Ukraine may supply 18 thous. tons of poultry meat according to quota limits to the EU, and this quota has already been completed by 56%. But the quota for the pork supply to the EU in the amount of 20 thous. tons, haven’t been used at all so far. The same applies to the quota for the supply of beef and mutton. It turns out that there is a quota, but that Ukrainian exporters do not use it. Not because I don’t want to, but because it is difficult. In order to supply meat to the EU, it’s obligatory to not just replace most of the equipment on the plants, but also to create the lab in accordance with EU standards and to take products certification. Thus it is necessary to certify everything from the quality of the land, where they grow food, and the whole chain: to certify grown nutriment and animal welfare, methods of slaughter and meat processing, storage and transportation. Only large agricultural holdings could do so, which may agree to incur substantial losses for certification in the hope of future profits. And even this time, one of the biggest "chicken oligarchs" passed certification in accordance with the requirements, and only he can supply poultry to the EU. But there is another problem: this poultry has to be bought. And if someone doesn’t know, the EU is the world's largest producer and exporter of poultry meat. Here, as they say, two rivals have met.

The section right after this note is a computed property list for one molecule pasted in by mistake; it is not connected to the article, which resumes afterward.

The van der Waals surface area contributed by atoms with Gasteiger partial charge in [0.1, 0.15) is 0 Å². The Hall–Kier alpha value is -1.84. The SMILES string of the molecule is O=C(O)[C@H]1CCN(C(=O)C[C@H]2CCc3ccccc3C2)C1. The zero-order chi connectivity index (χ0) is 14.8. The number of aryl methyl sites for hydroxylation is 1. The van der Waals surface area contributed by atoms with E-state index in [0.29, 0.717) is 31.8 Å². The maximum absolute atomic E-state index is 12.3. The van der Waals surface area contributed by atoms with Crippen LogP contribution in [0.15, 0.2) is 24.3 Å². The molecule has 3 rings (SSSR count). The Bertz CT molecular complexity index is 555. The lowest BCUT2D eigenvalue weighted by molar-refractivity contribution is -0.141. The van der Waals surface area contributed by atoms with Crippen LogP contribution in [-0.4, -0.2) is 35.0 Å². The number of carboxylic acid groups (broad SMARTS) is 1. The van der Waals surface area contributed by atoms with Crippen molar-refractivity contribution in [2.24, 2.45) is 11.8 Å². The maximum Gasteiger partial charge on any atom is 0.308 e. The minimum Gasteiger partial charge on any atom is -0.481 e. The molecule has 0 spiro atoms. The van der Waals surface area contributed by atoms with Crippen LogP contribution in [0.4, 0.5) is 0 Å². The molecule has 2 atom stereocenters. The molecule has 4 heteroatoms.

But everything described above are raw materials, and what about the food sale to the EU? There is even harder. Ukraine didn’t use quotas on selling confectionery and dairy products, doesn’t sell tobacco products, although it has the right, and even the alcohol is not sold to the EU, although there is a right. If agricultural commodities Ukraine they have learned somehow to sell to the EU, finished food products are difficult to be sold to the EU. Again, this is due largely to the requirement to pass a complex certification procedure. But what is most difficult in order to make it, one needs to invest more money. For example, Ukraine has a right to supply 8 th. tons of dairy products to the EU. But it’s obligatory to certify nutriments which will be given to cows, then to certify cows and it’s advisory to replace breed since our traditional cow doesn’t correspond to European Standards, after that certification of production and transportation. But since the large part of the milk produced in private farms, that make it practically impossible. Ukraine needs its "dairy kings" the same as "chicken kings".